But as of 2023 housing associations in England have cut planned spending on building new “affordable” housing by £20 billion over the next decade. At the same time, Bloomberg report that a “major loosening of budget rules for local councils” is being planned “giving them the ability to sell assets… to stave off a wave of bankruptcies,” further reducing the stock of social housing and adding to the number of people stuck in temporary accommodation. As of 2023, around 1.2 million households are on the waiting list for social housing. Without major change to the way we do things, they will be waiting for a very long time.

So the housing crisis is not only the fault of individual private landlords, those ogres straight out of Oliver Twist. Nor is it just the Tories: the last time there were over 100,000 families living in “temporary accommodation” was in 2005 under the Labour government. Nor is it simply a question of a parliament stuffed with landlords in safe seats. The £20 billion in cuts to new building is not only due to political ideology but to a crisis of profitability that goes back decades. This is why cuts have gone on decade after decade no matter whether the left or the right of capital is in power. When a speculative bubble bursts (as in 2007-8), the state takes on the financiers’ debt to avert a systemic meltdown. Then, to keep overall national debt down to levels the same banking system will accept, the state has to make permanent cuts in social spending. Housing association and local authority budgets make easy targets. The state cannot solve the housing crisis or be shamed into solving it, because it is subject to the same necessity to balance the books or go under. And the charity sector can only tinker with the housing system. We cannot hope for either of them to stand outside or above capitalism and save us.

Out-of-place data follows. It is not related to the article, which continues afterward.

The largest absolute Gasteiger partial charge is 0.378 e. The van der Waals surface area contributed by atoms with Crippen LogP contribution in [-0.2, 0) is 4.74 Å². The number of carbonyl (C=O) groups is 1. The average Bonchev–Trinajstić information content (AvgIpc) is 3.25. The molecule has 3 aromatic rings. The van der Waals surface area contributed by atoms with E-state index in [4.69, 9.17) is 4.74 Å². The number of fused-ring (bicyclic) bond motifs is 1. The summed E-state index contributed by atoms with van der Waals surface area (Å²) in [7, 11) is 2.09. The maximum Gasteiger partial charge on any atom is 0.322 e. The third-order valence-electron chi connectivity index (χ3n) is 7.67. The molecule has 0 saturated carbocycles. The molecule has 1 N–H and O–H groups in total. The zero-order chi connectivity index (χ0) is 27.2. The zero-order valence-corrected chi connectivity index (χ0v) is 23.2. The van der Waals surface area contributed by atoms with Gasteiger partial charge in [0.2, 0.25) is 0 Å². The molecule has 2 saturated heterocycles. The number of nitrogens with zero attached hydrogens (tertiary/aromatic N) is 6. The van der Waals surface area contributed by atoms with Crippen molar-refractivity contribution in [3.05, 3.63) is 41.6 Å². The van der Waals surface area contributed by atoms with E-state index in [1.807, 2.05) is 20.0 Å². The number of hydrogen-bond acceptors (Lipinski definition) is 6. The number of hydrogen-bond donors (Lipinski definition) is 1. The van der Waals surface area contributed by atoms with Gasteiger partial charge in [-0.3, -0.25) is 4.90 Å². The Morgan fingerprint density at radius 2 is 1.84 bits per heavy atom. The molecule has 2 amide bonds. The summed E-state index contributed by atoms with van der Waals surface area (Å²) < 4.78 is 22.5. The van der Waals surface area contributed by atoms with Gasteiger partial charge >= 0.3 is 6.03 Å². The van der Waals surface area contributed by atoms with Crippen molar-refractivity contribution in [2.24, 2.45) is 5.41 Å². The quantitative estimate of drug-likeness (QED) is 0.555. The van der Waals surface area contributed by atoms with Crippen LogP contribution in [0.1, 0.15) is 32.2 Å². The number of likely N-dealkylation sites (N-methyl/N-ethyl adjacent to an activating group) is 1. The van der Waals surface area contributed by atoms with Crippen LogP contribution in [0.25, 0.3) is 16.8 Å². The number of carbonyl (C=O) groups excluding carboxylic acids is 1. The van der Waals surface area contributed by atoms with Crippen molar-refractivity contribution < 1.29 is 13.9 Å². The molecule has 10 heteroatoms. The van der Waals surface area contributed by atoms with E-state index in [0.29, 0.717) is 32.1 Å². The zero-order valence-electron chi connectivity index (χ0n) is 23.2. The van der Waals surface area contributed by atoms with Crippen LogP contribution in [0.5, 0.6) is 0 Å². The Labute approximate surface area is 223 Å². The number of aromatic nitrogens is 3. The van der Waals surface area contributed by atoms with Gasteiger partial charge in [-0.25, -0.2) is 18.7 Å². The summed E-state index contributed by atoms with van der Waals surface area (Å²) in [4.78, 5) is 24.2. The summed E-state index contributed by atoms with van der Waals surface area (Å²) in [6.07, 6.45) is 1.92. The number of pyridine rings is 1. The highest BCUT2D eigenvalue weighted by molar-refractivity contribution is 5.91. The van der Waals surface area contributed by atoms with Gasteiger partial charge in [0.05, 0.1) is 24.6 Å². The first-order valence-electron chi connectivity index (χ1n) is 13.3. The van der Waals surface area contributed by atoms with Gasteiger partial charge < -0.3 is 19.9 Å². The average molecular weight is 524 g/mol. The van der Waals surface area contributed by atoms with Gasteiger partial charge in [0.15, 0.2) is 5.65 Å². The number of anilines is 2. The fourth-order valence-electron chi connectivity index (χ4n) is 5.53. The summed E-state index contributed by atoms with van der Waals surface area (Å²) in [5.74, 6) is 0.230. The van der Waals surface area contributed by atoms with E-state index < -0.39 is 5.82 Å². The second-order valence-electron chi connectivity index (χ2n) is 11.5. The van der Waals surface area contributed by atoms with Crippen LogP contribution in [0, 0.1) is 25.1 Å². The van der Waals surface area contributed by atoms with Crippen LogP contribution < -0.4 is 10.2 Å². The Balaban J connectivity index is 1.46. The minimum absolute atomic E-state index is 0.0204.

Capitalism is founded on the “chronic and unresolved systemic issue” of the exploitation of the vast majority of humanity to support a minority of others in ease and comfort. For them it is not important that human beings are suffering wretchedness, homelessness and poverty. What is important is that money is being made out of them. Part of the tragedy here is that we already have the capacity to solve the crisis and house everyone: there are more than 600,000 empty homes in the UK, and more than 800,000 “second homes”. But we will only be able to use the resources that exist already to help people when we no longer have to justify that help as profitable.

A different system is possible, founded on the production of goods and provision of homes on the basis of human need rather than profit-making for the already rich. As the vast majority in society, we have it in our power to create a new world where we can all be comfortable with a roof over our heads, feel valued and be healthy. It is the only realistic alternative to the cost of living crisis today and tomorrow and next year.

The above article is taken from the current edition (No. 66) of Aurora, bulletin of the Communist Workers’ Organisation.

Monday, February 5, 2024

Aurora (en)

Aurora is the broadsheet of the ICT for the interventions amongst the working class. It is published and distributed in several countries and languages. So far it has been distributed in UK, France, Italy, Canada, USA, Colombia.